In the HBR article ‘Seven ways to fail big’, authors Carrroll and Mui talk about the disastrous consequences of going through with a strategy without looking at the bigger picture. They talk about the dangers of not-so-apparent strategic blunders such as ‘The synergy mirage’, ‘Faulty financial engineering’ and ‘The rush to consolidate’. In light of this article, and specifically the three points mentioned above, I’d like to analyze Boston Scientific’s ill-fated 2006 acquisition of Guidant.
Boston Scientific’s acquisition of Guidant is one of the most controversial deals in the history of the healthcare industry. Boston Scientific is a global medical device manufacturer that in 2005 had tremendous growth potential. At the end of 2005, they had profits of $1.6 billion on revenues of $5.6 billion. Guidant was an Eli Lilly spin off that manufactured pacemakers and defibrillators. At that time, cardiac rhythm management (CRM) was a growing market, and several device makers were trying to expand in that market segment. Guidant first received an offer from healthcare behemoth Johnson and Johnson. Boston Scientific outbid J&J in an intense bidding war and took on more than $6 billion in debt to snatch Guidant away from J&J for $27.3 billion.
On some level, it is easy to see why Boston Scientific coveted Guidant so much. Combined, they appeared to have a great synergy together. The company already had a strong cardiovascular product line and Guidant’s expertise in CRM enabled them to expand into a related, relatively untapped market segment with minimal sales retraining. At the same time, they would lock J&J, one of their biggest competitors, out of the CRM market. To be fair, this strategy did work partially. J&J, till date, does not have a strong foothold in the CRM business. Moreover, the company’s stock price had been showing a steady decline, and there was significant pressure to turn that trend around.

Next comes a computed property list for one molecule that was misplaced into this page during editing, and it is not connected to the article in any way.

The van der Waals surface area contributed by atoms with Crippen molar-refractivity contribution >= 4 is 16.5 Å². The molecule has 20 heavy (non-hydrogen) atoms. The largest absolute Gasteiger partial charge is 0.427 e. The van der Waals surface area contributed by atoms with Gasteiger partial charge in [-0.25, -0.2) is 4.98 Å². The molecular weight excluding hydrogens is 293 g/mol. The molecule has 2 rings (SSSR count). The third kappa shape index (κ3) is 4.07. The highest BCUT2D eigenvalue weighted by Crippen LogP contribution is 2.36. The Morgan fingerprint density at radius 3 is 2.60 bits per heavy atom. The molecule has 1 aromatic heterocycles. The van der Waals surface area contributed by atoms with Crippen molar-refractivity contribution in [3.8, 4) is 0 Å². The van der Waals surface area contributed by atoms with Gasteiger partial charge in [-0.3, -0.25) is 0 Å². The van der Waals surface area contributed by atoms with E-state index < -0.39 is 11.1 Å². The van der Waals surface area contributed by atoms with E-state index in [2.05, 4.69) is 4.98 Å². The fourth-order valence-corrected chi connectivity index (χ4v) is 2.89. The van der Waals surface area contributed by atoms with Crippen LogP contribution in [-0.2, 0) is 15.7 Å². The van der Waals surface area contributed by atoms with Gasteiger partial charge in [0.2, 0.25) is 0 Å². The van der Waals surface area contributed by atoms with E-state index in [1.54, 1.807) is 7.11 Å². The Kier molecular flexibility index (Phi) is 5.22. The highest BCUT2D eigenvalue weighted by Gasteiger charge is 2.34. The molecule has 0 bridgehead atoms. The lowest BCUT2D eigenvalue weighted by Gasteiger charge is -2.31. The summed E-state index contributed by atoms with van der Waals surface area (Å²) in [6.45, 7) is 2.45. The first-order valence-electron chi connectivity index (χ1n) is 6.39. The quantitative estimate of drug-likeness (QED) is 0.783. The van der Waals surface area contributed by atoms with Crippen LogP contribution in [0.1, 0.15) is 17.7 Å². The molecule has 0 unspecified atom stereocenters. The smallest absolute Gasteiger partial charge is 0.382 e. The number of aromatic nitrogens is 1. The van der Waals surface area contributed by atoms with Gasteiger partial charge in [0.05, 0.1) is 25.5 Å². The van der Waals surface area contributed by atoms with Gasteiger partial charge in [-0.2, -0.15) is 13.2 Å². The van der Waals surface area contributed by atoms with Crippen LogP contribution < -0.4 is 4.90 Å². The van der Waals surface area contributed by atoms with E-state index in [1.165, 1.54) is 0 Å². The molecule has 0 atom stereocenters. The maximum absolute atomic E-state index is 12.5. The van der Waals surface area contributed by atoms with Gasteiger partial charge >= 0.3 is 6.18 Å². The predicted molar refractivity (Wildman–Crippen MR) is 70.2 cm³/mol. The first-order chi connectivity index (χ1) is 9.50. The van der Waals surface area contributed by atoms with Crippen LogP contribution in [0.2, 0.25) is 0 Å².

However, in their eagerness to move ahead of their competition, Boston Scientific made some blunders. First, Guidant had been plagued with defective devices, issues that had come to light even before the bidding war started. Product recalls should have been a warning sign for Boston Scientific, but it is likely that they did not realize, or chose not to see, the seriousness of the problem. Within three months of inking the Guidant deal, Boston Scientific recalled 23,000 defibrillators. In 2010, it even shut down its defibrillator sales to deal with quality issues, although it currently has a defibrillator in its product line. Secondly, the Guidant acquisition was largely debt financed. Taking on such a huge debt, to the tune of $6 billion, for a company that had such severe quality issues is questionable. Boston Scientific was then slapped with several lawsuits for the defective devices; it has paid close to half a billion dollars in patient settlements and FDA fines till date, with at least 30 more lawsuits pending.
|Boston Scientific's stock price: 2002-present.|
The stock never recovered either. Prior to the Guidant acquisition, Boston Scientific traded at more than $25 per share. Today, more than eight years later, the Boston Scientific stock languishes at around $5.60. Forbes called it the 'second worst deal of all time' (after AOL/Time Warner).
Do you think that the Guidant acquisition was in any way justified? Is there any way that Boston Scientific can turn this around and make it work? Do you think there were alternate ways in which Boston Scientific could have achieved its goals?
Paul B. Carroll and Chunka Mui (2008) "Seven ways to fail big" Harvard Business Review; September: 82-91
Financial information and stock prices from Yahoo! Finance.